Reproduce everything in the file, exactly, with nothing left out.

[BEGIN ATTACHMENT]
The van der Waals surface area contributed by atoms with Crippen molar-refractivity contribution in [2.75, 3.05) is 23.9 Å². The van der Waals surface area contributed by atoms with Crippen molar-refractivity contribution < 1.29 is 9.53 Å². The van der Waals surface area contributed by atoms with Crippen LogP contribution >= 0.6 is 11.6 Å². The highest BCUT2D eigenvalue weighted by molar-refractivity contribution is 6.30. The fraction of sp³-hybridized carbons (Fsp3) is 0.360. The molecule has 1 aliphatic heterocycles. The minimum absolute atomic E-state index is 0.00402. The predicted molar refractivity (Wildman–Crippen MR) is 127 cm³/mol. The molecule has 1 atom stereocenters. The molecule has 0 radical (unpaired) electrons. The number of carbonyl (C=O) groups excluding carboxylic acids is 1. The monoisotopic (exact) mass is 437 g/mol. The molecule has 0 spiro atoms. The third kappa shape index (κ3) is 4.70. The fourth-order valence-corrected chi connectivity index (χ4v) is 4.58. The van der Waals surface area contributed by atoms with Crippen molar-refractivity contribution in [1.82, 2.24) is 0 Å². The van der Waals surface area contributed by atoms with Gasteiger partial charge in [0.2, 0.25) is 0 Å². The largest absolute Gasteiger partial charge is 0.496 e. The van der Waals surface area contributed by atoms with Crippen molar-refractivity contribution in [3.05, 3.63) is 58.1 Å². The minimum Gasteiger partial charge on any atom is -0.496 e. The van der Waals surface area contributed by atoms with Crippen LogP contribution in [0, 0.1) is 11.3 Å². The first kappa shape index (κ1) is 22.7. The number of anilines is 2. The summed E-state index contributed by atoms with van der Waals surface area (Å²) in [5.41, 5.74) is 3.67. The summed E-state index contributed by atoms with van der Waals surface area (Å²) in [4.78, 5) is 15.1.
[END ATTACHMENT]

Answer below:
The van der Waals surface area contributed by atoms with Crippen molar-refractivity contribution in [2.75, 3.05) is 23.9 Å². The van der Waals surface area contributed by atoms with Crippen molar-refractivity contribution < 1.29 is 9.53 Å². The van der Waals surface area contributed by atoms with Crippen LogP contribution >= 0.6 is 11.6 Å². The highest BCUT2D eigenvalue weighted by molar-refractivity contribution is 6.30. The fraction of sp³-hybridized carbons (Fsp3) is 0.360. The molecule has 1 aliphatic heterocycles. The minimum absolute atomic E-state index is 0.00402. The predicted molar refractivity (Wildman–Crippen MR) is 127 cm³/mol. The molecule has 1 atom stereocenters. The molecule has 0 radical (unpaired) electrons. The number of carbonyl (C=O) groups excluding carboxylic acids is 1. The monoisotopic (exact) mass is 437 g/mol. The molecule has 0 spiro atoms. The third kappa shape index (κ3) is 4.70. The fourth-order valence-corrected chi connectivity index (χ4v) is 4.58. The van der Waals surface area contributed by atoms with Crippen molar-refractivity contribution in [1.82, 2.24) is 0 Å². The van der Waals surface area contributed by atoms with Gasteiger partial charge in [0.2, 0.25) is 0 Å². The largest absolute Gasteiger partial charge is 0.496 e. The van der Waals surface area contributed by atoms with Crippen molar-refractivity contribution in [3.05, 3.63) is 58.1 Å². The minimum Gasteiger partial charge on any atom is -0.496 e. The van der Waals surface area contributed by atoms with Crippen LogP contribution in [0, 0.1) is 11.3 Å². The first kappa shape index (κ1) is 22.7. The number of anilines is 2. The summed E-state index contributed by atoms with van der Waals surface area (Å²) in [5.41, 5.74) is 3.67. The summed E-state index contributed by atoms with van der Waals surface area (Å²) in [4.78, 5) is 15.1.